Changes afoot to PAYE tax codes in 2015-16

29th January 2015

The Chancellor announced last year that the base rate figure of tax-free income for employers below state pension age would increase from £10,000 to £10,600 for the 2015-16 tax year; however there are a number of other changes on the horizon for the next tax year to consider.

One ruling in particular will affect couples that are married or in civil partnerships. From April 2015, 10 per cent of the new £10,600 tax-free personal allowance can be moved between partners.

There are limitations to this ruling; with neither person allowed to be a higher rate tax payer. You will be required to claim for this transfer online but, as yet, the system is not yet ready for use. Subsequently, the first 2015-16 PAYE tax codes will not include any adjustments made and you will be required to submit a claim for a revision to your tax code later in the year.

The partner to receive the tax-free additional allowance of up to £1,060 will be given a tax code letter ‘M’ as opposed to the usual ‘L’. The partner transferring the allowance, who will lose up to £1,060 of tax-free allowance, will have a tax code letter of ‘N’ rather than ‘L’.

The second major change to come this year concerns higher earners. The total amount of HMRC debt that can be included within a PAYE tax code is increasing. Professionals earning up to £30,000-a-year will not be affected, with the total amount of debt that can be recovered remaining at £3,000.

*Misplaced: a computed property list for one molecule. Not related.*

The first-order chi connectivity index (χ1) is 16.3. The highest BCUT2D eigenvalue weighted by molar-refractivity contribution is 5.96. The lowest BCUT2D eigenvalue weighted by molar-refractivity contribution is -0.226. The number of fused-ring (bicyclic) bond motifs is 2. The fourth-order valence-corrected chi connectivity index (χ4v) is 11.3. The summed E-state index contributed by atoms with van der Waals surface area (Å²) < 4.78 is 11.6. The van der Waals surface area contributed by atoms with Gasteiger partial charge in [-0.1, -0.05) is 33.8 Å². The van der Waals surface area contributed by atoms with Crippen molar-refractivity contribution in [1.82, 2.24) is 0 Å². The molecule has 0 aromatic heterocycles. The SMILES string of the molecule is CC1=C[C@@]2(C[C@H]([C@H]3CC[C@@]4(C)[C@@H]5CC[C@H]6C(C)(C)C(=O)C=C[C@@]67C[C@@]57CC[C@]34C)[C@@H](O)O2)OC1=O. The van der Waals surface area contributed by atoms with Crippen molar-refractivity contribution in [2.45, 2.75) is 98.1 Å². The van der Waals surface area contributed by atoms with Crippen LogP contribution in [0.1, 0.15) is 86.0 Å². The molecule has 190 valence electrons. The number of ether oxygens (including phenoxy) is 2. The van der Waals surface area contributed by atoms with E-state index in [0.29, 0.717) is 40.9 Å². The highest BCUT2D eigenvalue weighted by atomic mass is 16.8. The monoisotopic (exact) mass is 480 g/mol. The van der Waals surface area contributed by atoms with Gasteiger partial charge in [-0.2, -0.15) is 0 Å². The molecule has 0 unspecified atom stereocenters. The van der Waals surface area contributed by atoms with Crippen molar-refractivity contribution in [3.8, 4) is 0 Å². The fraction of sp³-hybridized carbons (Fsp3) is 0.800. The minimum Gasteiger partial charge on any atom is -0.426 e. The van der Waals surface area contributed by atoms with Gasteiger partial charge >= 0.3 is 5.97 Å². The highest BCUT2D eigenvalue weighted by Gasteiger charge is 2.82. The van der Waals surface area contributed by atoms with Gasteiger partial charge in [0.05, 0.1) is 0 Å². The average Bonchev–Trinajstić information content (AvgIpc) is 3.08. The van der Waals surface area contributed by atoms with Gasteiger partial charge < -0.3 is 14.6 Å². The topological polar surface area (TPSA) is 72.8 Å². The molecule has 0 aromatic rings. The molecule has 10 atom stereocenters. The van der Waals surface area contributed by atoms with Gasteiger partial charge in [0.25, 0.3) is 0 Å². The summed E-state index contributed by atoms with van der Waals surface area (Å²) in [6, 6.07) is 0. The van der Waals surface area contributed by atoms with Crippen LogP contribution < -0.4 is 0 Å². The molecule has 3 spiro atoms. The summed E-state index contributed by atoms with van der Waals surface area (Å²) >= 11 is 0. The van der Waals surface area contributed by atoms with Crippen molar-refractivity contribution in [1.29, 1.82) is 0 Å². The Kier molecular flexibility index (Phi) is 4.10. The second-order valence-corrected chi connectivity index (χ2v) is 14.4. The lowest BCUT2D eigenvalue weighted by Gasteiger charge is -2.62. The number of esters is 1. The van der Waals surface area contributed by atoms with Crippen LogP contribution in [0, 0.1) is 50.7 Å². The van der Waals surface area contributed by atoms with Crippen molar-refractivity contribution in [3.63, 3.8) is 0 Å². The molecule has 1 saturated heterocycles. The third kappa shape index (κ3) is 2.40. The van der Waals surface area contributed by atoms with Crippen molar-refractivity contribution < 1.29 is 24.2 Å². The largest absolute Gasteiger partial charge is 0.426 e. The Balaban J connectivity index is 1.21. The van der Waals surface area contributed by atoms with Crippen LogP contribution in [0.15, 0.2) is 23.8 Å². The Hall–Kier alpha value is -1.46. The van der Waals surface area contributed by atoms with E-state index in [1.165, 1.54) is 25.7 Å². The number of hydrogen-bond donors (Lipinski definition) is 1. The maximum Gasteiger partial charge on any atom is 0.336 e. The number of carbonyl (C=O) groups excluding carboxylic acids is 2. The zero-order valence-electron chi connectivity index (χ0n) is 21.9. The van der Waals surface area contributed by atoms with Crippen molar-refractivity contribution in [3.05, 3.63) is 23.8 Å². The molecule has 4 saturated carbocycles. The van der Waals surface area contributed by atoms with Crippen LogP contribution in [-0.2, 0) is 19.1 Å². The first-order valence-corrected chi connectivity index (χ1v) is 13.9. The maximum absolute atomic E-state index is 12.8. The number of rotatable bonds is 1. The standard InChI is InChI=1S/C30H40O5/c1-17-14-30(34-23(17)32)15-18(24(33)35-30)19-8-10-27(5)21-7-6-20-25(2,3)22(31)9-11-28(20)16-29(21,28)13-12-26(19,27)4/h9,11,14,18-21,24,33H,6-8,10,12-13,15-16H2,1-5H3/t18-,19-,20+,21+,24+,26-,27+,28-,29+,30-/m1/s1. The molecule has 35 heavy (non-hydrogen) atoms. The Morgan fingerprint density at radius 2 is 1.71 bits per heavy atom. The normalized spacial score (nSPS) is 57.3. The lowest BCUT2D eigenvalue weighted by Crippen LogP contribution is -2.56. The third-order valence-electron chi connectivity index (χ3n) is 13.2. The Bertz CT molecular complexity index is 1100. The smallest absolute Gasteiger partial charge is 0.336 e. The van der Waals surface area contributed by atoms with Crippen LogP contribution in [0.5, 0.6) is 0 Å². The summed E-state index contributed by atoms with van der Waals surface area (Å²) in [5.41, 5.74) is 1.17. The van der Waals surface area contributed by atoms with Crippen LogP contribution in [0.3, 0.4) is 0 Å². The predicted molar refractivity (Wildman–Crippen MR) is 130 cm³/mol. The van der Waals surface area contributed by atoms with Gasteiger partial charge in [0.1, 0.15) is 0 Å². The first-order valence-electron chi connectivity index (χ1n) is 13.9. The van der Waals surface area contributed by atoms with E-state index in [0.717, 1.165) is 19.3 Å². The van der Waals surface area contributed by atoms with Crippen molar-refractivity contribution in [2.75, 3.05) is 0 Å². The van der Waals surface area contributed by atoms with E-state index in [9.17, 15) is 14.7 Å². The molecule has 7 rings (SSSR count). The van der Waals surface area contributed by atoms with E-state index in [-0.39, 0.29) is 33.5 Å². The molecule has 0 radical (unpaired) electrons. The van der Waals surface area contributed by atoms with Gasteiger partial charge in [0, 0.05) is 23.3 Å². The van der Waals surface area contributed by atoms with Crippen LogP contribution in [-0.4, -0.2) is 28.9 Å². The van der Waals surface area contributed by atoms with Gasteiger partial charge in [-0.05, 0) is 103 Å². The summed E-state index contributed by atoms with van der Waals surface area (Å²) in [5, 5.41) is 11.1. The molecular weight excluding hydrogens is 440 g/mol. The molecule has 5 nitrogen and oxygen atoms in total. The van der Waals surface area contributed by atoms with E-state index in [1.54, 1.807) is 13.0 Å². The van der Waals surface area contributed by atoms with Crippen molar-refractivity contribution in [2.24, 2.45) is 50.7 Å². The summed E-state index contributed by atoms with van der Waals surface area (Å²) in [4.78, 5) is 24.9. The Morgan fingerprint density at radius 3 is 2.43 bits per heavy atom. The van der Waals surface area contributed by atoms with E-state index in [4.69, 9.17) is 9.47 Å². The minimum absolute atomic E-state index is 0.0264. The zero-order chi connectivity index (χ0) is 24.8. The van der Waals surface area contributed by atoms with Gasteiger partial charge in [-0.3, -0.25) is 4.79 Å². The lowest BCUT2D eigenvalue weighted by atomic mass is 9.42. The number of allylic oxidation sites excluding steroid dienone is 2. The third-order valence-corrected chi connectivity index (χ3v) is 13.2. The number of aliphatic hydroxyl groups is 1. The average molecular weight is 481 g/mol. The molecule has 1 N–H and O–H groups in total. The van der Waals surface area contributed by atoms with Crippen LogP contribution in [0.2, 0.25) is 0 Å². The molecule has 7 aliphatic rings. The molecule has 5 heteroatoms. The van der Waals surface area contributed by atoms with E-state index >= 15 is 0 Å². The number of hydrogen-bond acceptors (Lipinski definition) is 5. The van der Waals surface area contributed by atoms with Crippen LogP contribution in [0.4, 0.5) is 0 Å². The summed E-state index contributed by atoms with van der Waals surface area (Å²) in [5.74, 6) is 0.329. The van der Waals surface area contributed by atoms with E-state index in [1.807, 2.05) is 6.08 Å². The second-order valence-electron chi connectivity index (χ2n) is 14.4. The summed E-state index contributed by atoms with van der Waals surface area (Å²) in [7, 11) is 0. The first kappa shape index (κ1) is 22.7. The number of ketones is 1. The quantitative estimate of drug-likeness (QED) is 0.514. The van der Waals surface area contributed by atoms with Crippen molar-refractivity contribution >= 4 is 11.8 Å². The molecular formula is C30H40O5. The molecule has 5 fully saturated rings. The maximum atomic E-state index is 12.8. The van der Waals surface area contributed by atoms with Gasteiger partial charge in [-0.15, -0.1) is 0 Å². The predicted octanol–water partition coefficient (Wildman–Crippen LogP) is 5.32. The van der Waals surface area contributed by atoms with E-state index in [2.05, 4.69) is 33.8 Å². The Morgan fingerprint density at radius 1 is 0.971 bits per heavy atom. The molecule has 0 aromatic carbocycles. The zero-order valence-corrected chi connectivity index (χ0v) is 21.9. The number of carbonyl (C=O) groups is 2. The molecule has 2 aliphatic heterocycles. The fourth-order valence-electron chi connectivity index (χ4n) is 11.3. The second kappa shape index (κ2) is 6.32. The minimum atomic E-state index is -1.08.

However, for every £10,000 of additional income, HMRC will be able to include a further £2,000 debt in a tax code – rising to a maximum of £17,000 for those earning more than £90,000 per annum.

In the event your tax code is adjusted to account for an outstanding tax debt, it’s important to ascertain whether the debt is correct. If repaying the debt within a single tax year could cause hardship, you may be able to renegotiate a repayment plan with HMRC.

Something else to keep in mind is that HMRC no longer informs employees if their tax code is operated on a Week 1 or Month 1 basis. Subsequently taxpayers could end up paying too much tax – especially those relatively new to a job or had previously been a student or self-employed.

Contact your employer immediately if you don’t believe you’re meant to be on a Week 1 or Month 1 tax code, as they can put you in the picture before you contact HMRC.


Image: Farouq Taj

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